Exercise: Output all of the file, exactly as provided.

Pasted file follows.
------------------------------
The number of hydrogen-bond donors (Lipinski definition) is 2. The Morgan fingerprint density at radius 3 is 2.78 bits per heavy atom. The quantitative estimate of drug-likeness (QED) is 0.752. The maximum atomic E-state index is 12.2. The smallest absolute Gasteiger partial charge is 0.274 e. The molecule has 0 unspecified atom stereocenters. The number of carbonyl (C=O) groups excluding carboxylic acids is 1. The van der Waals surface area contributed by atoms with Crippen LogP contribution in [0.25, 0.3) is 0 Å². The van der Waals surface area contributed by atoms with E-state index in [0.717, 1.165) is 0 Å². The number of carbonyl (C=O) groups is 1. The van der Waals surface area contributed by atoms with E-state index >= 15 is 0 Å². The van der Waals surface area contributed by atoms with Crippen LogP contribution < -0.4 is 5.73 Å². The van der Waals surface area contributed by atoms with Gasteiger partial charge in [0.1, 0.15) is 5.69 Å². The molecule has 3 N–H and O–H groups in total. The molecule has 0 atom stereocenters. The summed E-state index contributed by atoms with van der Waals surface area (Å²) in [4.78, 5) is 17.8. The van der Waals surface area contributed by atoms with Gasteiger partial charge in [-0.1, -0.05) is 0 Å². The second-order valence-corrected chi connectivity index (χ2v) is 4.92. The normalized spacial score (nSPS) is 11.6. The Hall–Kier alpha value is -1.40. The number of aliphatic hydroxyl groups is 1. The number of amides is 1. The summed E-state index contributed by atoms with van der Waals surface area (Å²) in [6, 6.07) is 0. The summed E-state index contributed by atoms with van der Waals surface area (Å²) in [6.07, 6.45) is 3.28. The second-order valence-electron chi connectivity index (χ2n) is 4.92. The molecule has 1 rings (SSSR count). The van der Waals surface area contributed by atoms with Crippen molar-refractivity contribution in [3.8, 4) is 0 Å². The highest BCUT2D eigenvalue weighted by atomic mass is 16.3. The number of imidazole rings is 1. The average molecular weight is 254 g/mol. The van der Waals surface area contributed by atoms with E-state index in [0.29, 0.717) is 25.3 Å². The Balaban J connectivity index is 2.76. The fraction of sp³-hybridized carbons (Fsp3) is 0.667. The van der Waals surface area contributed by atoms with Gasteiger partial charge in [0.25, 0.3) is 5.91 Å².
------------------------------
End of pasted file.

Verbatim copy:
The number of hydrogen-bond donors (Lipinski definition) is 2. The Morgan fingerprint density at radius 3 is 2.78 bits per heavy atom. The quantitative estimate of drug-likeness (QED) is 0.752. The maximum atomic E-state index is 12.2. The smallest absolute Gasteiger partial charge is 0.274 e. The molecule has 0 unspecified atom stereocenters. The number of carbonyl (C=O) groups excluding carboxylic acids is 1. The van der Waals surface area contributed by atoms with Crippen LogP contribution in [0.25, 0.3) is 0 Å². The van der Waals surface area contributed by atoms with E-state index in [0.717, 1.165) is 0 Å². The number of carbonyl (C=O) groups is 1. The van der Waals surface area contributed by atoms with E-state index >= 15 is 0 Å². The van der Waals surface area contributed by atoms with Crippen LogP contribution < -0.4 is 5.73 Å². The van der Waals surface area contributed by atoms with Gasteiger partial charge in [0.1, 0.15) is 5.69 Å². The molecule has 3 N–H and O–H groups in total. The molecule has 0 atom stereocenters. The summed E-state index contributed by atoms with van der Waals surface area (Å²) in [4.78, 5) is 17.8. The van der Waals surface area contributed by atoms with Gasteiger partial charge in [-0.1, -0.05) is 0 Å². The second-order valence-corrected chi connectivity index (χ2v) is 4.92. The normalized spacial score (nSPS) is 11.6. The Hall–Kier alpha value is -1.40. The number of aliphatic hydroxyl groups is 1. The number of amides is 1. The summed E-state index contributed by atoms with van der Waals surface area (Å²) in [6, 6.07) is 0. The summed E-state index contributed by atoms with van der Waals surface area (Å²) in [6.07, 6.45) is 3.28. The second-order valence-electron chi connectivity index (χ2n) is 4.92. The molecule has 1 rings (SSSR count). The van der Waals surface area contributed by atoms with Crippen molar-refractivity contribution in [3.8, 4) is 0 Å². The highest BCUT2D eigenvalue weighted by atomic mass is 16.3. The number of imidazole rings is 1. The average molecular weight is 254 g/mol. The van der Waals surface area contributed by atoms with E-state index in [0.29, 0.717) is 25.3 Å². The Balaban J connectivity index is 2.76. The fraction of sp³-hybridized carbons (Fsp3) is 0.667. The van der Waals surface area contributed by atoms with Gasteiger partial charge in [0.25, 0.3) is 5.91 Å².